“Prior to being homeless, I worked for the attorney general. I had good jobs. I started working at 12 years old. But the drugs ... I ran into a guy with fast money and didn’t have to work. Everything was provided. So I was exposed to the drug life, and got caught up in the life I was exposed to. Crack is so powerful: you get that high that one time, and you never get it again. It was rough being out on the streets, because you never knew who you were going to bump into. For 11 years, I drank every day and smoked every day. I thought I was going to die on the streets. But God said no, and he gave me a second chance at life. I’ve been clean for 27 years. I got my children back. I went to school, got my first master’s. I'm working on my second master’s, to get my MSW. I’m currently working with homeless men. I have a population of 177 men, and I have the daunting task of making sure they have housing and are treated with dignity. Every now and then I have to give myself a refresher course. Because you can become numb to the pain, numb to the way that some people are living—and then I have to remind myself, Leslie you used to be a homeless woman, too. So if there was hope for you, there’s hope for them.


Satoshi Okada, oil on wood

 

ANITHA, 2017

“I lost my apartment because of high rent. At age 50, I had medical expenses. My cats had to go with someone else. I had to go to a shelter. I started looking for work. I found a good job and educated myself. I went to places that gave classes and went back into the workforce. But the jobs I would get would only be temporary—six months to eight months—and then I would end up having nothing again. And I had to rebuild and start over. I think that homelessness can affect anybody. Sometimes you can lose your job, you can lose your apartment, you can lose your family. And you can be so devastated that you don’t know what to do. You haven’t done anything wrong; you’re just trying to rebuild your life—trying to stand again.”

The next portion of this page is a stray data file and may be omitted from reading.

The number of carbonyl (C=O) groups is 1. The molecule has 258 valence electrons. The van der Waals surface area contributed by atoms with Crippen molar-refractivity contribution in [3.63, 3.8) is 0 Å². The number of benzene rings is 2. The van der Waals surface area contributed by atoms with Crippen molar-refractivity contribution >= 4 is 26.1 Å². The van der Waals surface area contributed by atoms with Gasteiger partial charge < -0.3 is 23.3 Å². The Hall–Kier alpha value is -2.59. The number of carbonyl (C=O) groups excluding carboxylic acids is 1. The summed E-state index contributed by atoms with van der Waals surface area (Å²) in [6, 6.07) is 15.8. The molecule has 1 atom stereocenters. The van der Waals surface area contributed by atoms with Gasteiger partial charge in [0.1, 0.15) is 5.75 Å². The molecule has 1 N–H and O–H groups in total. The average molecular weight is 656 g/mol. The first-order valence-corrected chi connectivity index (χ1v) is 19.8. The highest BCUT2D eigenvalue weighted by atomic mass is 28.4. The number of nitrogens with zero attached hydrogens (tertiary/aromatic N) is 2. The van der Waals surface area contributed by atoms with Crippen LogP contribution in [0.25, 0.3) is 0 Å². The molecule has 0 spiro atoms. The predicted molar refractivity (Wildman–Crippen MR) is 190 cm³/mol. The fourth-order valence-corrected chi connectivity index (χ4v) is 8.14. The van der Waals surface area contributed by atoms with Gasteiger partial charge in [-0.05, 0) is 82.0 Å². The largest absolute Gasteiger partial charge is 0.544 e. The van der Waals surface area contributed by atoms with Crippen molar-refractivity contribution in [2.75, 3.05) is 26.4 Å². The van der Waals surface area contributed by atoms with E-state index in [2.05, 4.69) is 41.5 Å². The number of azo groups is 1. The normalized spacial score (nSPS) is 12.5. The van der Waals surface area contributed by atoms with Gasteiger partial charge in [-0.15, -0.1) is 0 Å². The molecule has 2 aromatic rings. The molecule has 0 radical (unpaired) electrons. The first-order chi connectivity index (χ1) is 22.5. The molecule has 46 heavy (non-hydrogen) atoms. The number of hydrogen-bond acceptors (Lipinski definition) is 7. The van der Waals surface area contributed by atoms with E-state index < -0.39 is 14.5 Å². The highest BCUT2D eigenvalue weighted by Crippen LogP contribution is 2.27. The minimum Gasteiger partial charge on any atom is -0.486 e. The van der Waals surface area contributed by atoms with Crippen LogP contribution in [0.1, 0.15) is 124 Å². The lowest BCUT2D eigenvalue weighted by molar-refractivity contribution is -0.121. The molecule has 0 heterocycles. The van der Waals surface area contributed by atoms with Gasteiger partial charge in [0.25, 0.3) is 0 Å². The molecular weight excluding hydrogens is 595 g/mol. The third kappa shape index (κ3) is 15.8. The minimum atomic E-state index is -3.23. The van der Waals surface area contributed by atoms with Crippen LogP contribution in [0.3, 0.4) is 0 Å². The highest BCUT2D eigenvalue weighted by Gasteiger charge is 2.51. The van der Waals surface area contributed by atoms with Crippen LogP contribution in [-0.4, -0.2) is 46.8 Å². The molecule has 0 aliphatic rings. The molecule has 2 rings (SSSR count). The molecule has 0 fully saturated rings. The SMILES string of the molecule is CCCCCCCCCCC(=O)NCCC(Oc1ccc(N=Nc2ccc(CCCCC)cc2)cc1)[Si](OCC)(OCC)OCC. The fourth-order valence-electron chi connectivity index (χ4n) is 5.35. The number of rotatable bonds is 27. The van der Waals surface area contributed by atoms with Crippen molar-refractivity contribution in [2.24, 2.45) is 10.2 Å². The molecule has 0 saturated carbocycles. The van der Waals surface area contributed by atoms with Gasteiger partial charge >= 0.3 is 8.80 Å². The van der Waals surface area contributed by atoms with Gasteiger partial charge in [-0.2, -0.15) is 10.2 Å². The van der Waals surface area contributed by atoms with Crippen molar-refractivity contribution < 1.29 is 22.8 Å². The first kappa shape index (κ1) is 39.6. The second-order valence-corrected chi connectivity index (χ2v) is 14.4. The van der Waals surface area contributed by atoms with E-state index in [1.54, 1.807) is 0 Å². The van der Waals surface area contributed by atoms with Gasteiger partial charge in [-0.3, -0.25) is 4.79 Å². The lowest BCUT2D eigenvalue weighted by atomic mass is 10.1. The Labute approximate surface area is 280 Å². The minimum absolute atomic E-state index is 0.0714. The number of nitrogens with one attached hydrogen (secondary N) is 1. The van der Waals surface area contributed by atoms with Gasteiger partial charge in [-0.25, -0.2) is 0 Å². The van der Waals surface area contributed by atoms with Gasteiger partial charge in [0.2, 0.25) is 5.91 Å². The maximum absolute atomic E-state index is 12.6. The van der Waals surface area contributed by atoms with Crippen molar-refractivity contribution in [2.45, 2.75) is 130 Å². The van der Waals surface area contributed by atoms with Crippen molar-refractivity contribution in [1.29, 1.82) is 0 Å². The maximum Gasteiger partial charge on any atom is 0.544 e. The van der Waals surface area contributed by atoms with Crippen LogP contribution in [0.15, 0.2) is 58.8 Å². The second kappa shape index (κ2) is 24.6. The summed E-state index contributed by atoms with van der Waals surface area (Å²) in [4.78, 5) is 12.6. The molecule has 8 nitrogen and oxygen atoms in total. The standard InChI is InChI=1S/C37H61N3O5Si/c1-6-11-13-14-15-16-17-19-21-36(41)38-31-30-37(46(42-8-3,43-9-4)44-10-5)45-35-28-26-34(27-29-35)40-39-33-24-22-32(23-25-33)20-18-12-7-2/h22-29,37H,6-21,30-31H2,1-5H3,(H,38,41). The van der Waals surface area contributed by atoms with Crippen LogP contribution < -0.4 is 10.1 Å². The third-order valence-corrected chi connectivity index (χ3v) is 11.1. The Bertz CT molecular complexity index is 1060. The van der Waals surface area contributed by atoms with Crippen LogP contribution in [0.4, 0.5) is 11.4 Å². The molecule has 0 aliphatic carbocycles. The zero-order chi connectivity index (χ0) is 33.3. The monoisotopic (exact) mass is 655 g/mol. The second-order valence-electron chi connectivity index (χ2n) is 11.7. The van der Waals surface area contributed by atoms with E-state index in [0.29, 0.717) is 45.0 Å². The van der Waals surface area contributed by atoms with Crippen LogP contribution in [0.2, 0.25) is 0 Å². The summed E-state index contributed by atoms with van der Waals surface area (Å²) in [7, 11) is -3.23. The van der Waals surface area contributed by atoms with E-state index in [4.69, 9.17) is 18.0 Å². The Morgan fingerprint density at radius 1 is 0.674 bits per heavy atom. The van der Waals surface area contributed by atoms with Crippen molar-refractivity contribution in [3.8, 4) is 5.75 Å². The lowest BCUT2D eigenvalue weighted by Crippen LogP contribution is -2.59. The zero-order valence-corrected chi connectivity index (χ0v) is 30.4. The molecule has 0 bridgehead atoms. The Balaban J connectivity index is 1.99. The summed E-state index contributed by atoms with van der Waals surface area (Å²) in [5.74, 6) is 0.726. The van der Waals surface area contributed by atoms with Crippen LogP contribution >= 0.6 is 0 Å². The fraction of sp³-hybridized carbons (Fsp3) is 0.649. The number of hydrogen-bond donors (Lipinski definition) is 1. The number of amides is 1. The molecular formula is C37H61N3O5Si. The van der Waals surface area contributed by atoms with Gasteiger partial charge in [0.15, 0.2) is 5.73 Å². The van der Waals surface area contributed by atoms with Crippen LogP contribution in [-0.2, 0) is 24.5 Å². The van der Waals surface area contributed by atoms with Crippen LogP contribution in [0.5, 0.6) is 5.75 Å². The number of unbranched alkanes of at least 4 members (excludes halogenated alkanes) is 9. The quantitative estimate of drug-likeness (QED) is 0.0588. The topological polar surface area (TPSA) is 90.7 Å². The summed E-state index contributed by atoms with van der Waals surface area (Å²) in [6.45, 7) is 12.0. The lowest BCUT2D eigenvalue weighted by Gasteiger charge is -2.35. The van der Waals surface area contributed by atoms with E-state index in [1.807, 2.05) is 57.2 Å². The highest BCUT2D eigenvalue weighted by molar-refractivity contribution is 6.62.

Allie Wilkinson, graphite on vellum

 

PRECIOUS, 2018

“Homelessness makes a lot of people look down on you. I don’t know if I’m the face of homelessness, but I am a face of homelessness. If you read the New York Times, you’ll know that people are a paycheck or two away from it. I'm a real person that this happened to. I’m not ashamed. I’m Precious—that’s who I am. And like the phoenix, I will rise again, just like I always do. I don’t want it to be forgotten that I’m human, and there’s something wonderful about being beautifully human. There are people in penthouse apartments who have no idea who their friends are—who are spiritually homeless. I’m not spiritually homeless. I know who I am. And that’s beautiful.”

Harry Hancock, mixed media on wood

 

Face New York, founded by Allie Wilkinson in 2015, is an art exhibition that challenges the anonymity of homelessness. This latest series of portraits, started last year at the Bowery Mission Women’s Center, highlights the faces and stories of homeless women.